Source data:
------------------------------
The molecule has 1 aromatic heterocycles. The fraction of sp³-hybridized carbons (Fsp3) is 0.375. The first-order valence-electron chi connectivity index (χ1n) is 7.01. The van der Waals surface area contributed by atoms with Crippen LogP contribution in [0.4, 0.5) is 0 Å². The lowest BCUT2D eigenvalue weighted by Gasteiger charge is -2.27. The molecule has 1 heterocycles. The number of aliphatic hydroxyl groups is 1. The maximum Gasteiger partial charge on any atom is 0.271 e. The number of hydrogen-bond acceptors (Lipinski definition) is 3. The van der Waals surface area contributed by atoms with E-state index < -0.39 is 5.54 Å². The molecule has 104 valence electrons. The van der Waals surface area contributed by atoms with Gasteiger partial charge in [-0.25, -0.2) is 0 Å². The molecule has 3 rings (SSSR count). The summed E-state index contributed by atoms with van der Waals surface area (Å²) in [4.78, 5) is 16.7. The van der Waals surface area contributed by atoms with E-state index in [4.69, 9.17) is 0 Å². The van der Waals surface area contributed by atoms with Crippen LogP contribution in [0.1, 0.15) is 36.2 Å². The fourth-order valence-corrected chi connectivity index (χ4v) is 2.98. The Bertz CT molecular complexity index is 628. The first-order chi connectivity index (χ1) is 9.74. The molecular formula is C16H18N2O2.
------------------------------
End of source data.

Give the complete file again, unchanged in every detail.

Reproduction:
The molecule has 1 aromatic heterocycles. The fraction of sp³-hybridized carbons (Fsp3) is 0.375. The first-order valence-electron chi connectivity index (χ1n) is 7.01. The van der Waals surface area contributed by atoms with Crippen LogP contribution in [0.4, 0.5) is 0 Å². The lowest BCUT2D eigenvalue weighted by Gasteiger charge is -2.27. The molecule has 1 heterocycles. The number of aliphatic hydroxyl groups is 1. The maximum Gasteiger partial charge on any atom is 0.271 e. The number of hydrogen-bond acceptors (Lipinski definition) is 3. The van der Waals surface area contributed by atoms with E-state index < -0.39 is 5.54 Å². The molecule has 104 valence electrons. The van der Waals surface area contributed by atoms with Gasteiger partial charge in [-0.25, -0.2) is 0 Å². The molecule has 3 rings (SSSR count). The summed E-state index contributed by atoms with van der Waals surface area (Å²) in [4.78, 5) is 16.7. The van der Waals surface area contributed by atoms with E-state index in [4.69, 9.17) is 0 Å². The van der Waals surface area contributed by atoms with Crippen LogP contribution in [0.1, 0.15) is 36.2 Å². The fourth-order valence-corrected chi connectivity index (χ4v) is 2.98. The Bertz CT molecular complexity index is 628. The first-order chi connectivity index (χ1) is 9.74. The molecular formula is C16H18N2O2.